‘They don’t have a home’: Kenora, Ont., shelter re-sets its focus

Jolene Banning
A downtown homeless shelter is getting ready to reopen its doors again full-time.

After being forced to close in August over community concerns, the homeless service hub has restructured its hours.

It now operates as an emergency shelter only – open every evening from 7 p.m. to 8 a.m. – and will for the next three months.

More help will be available for shelter clients when it opens full-time in January, with the addition of life skills programming and counselling.

It will operate 24 hours a day at that time.

“We know there is a lot of services that could be used by our patrons but mental health and addiction seem to go hand-in-hand with the utmost need,” Patti Fairfield, executive director of the Ne-Chee Friendship Centre, which oversees the shelter.

“However, people have to be ready to want to be involved in programming and not everyone’s there.”

The hub was shut down after a heavy influx of drugs through downtown, in particular crystal methamphetamine.

Northwestern Ontario 

Steven Martin stayed at the shelter in the northwestern Ontario city for a few weeks.

He liked the facility, the workers and got to know some of the regulars, whom he said turned to substances “because they don’t have a home.”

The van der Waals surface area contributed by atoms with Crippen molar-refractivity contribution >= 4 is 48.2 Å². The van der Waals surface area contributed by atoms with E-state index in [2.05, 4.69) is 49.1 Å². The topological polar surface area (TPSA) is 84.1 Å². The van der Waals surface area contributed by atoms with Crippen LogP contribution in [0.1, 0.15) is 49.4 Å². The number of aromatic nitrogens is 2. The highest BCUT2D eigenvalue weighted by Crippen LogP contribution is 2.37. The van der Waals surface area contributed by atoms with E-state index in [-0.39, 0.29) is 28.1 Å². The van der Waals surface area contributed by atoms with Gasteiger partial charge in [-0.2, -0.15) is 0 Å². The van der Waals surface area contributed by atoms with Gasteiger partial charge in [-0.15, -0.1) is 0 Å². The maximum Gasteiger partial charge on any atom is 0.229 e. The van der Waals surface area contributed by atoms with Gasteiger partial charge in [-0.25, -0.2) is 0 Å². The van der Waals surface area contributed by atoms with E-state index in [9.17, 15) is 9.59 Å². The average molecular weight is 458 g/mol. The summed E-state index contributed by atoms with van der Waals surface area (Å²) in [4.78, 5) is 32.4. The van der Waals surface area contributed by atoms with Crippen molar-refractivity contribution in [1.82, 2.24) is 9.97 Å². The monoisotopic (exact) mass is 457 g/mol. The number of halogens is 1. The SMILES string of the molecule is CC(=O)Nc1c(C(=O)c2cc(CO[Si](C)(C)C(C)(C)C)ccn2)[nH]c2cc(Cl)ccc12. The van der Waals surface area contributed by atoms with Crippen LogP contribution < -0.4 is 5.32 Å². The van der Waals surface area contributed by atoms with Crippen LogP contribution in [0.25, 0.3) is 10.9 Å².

Ne-Chee is working closely with partners to fill in some health care gaps clients of the shelter may need. Some partners include the Kenora branch of the Canadian Mental Health Association and Kenora District Services Board.

It is also creating a memorandum of understanding with additional community partners to help address homelessness and addiction in the city.

“As much as some people work very hard to overcome their addictions, when you’re in a small town and those people you’ve associated with, it’s hard to break free,” said Fairfield.

But the homelessness issue remains – once you break free from addictions where do you go?

“Homelessness can affect anybody at any time and I always say a lot of people are one cheque away from becoming homeless,” added Fairfield, in an interview.

“Addiction can hit anyone at any time depending on life circumstances.”

The Kenora District Services Board says a 30-unit home is being built in partnership with Ontario Aboriginal Housing Services.

It will be staffed 24-hours-a-day with a mental health worker for its residents but won’t be an addictions treatment centre.

Meanwhile, as a ’60s scoop survivor, Martin understands all too well where trauma stems from and how it can lead to homelessness.

“I want to come back here and help a little bit,” he said.

“I want to take my money and help out the people – the ones that are homeless and addicted to drugs and alcohol.”

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